No Place for the Poor
Kalpana Sharma
DHARAVI: FROM MEGA-SLUM TO URBAN PARADIGM by Marie-Caroline Saglio-Yatzimirsky Routledge Taylor and Francis Group, 2013, 379 pp., 995
October 2013, volume 37, No 10

So much has been written about Mumbai’s Dharavi—the ‘slum’, the ‘city’, the ‘urban settlement’. Books, articles, feature films, documentaries—an idea of Dharavi has emerged through multiple sources. Its illegality, its dirt, its poverty and its violence all provide grist for the media mill. At the same time the entrepreneurial spirit of its denizens and their resilience is also celebrated.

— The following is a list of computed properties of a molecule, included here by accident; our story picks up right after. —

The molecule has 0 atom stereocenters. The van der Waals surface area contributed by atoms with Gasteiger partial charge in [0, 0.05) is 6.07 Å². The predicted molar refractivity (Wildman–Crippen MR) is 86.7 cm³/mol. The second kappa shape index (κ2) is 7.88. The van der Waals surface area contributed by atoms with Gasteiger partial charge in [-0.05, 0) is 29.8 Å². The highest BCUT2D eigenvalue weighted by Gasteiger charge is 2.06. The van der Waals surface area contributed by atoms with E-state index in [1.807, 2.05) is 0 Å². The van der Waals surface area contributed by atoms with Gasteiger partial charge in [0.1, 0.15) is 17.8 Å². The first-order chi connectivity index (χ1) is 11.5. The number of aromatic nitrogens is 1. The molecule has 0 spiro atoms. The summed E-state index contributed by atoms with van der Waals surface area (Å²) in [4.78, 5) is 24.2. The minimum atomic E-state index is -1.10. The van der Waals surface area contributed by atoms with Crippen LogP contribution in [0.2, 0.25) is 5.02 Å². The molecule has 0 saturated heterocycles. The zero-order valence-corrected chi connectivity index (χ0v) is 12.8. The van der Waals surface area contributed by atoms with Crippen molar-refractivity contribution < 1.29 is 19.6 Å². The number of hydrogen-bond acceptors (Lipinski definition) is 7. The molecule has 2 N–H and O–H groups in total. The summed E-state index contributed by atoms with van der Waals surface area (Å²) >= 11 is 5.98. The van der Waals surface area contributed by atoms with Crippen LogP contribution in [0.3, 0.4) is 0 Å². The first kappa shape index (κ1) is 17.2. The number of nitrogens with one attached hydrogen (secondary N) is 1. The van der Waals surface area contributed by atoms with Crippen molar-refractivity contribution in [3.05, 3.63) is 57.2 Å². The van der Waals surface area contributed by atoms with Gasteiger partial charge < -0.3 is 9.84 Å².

Yet, after all this do we really know Dharavi or do these broad overviews overlook characteristics that we can only understand if we look at places and people in much greater detail. We know from existing literature that although Dharavi is a ‘slum’, it is unlike other slums in Mumbai. We know that it is virtually a ‘little India’ given the mix of languages, religions and castes that comprise its population. We know it is productive and contributes to the city’s economy. But if you start asking questions about any one group of people living in Dharavi, you find that there are multiple layers of information still waiting to be mined. Indeed, as this reviewer also noted when she wrote on Dharavi a decade back, there are many books to be written about each of the communities and groups of Dharavi.

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